I do not have a device specifically made for cold sores, but the infrared device I do have seems to work efficiently and it puts out dual wavelengths of 633 and 830 nm (Eneo Advanced).

 

 

 

These are just my personal favorite treatments and the ones I find the most effective. I'm sure there are numerous other methods that are effective as well. Prior to changing my diet towards the main focus being nutrient density I had cold sores frequently and they were severe. No amount of natural treatments are helpful if your lifestyle is shit. 

 

At that time I was prescribed antivirals and was made aware of how they seem like magic to those of us who have suffered from an ugly fever blister (~90% of humans in various populations are affected by one type of HSV worldwide[15]). Aciclovir, valacyclovir, and famciclovir are highly effective. None offer notable side effects for most people. As always — a lifestyle that supports immune health is preferential, but alas we are humans and life sometimes throws curveballs our way. 

 

 

References:

 

1. Tomblin FA Jr, Lucas KH. Lysine for management of herpes labialis. Am J Health Syst Pharm. 2001;58:298–300, 304.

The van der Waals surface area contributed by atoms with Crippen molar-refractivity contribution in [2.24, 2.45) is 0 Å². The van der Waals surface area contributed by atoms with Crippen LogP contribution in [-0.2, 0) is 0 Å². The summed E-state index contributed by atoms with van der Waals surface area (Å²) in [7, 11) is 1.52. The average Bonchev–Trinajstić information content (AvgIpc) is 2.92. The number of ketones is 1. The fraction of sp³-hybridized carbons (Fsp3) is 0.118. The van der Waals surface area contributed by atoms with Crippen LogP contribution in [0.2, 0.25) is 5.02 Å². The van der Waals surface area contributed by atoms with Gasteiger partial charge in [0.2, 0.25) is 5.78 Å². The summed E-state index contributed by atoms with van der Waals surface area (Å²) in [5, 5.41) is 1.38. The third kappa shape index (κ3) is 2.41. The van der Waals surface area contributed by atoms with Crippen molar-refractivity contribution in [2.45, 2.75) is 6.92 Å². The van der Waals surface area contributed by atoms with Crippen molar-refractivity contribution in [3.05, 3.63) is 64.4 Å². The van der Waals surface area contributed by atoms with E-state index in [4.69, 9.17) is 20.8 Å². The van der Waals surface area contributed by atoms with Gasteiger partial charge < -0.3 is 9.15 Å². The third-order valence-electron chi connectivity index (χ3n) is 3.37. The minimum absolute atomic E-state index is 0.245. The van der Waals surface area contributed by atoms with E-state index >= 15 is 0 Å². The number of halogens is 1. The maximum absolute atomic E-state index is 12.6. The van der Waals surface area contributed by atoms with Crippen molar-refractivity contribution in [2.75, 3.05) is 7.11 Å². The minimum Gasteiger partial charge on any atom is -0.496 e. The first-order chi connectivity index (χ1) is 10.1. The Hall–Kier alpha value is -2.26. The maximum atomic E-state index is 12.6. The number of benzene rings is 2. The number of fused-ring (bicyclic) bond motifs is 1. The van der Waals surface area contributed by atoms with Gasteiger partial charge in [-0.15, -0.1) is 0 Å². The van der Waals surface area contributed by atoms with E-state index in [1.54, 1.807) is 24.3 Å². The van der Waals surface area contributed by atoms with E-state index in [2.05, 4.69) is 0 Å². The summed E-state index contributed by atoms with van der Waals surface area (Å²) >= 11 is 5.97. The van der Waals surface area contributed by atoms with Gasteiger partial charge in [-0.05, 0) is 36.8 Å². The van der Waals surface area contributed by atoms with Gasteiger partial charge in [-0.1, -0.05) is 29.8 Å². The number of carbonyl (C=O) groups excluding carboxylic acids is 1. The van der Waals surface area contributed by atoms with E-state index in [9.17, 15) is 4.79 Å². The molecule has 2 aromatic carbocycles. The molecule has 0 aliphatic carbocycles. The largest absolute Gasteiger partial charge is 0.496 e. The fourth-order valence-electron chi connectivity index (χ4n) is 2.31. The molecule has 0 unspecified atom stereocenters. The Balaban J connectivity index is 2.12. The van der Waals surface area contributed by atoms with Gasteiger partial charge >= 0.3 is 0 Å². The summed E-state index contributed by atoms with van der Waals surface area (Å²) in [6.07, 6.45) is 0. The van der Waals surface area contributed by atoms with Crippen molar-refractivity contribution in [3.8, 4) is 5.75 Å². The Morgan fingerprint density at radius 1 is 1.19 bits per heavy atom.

2. Thein DJ, Hurt WC. Lysine as a prophylactic agent in the treatment of recurrent herpes simplex labialis. Oral Surg Oral Med Oral Pathol. 1984;58:659–66.

 

3. Walsh DE, Griffith RS, Behforooz A. Subjective response to lysine in the therapy of herpes simplex. J Antimicrob Chemother. 1983;12:489–96.

 

4. Milman N, Scheibel J, Jessen O. Lysine prophylaxis in recurrent herpes simplex labialis: a double-blind, controlled crossover study. Acta Derm Venereol. 1980;60:85–7.

 

5. Simon CA, Van Melle GD, Ramelet AA. Failure of lysine in frequently recurrent herpes simplex infection. Arch Dermatol. 1985;121:167–8.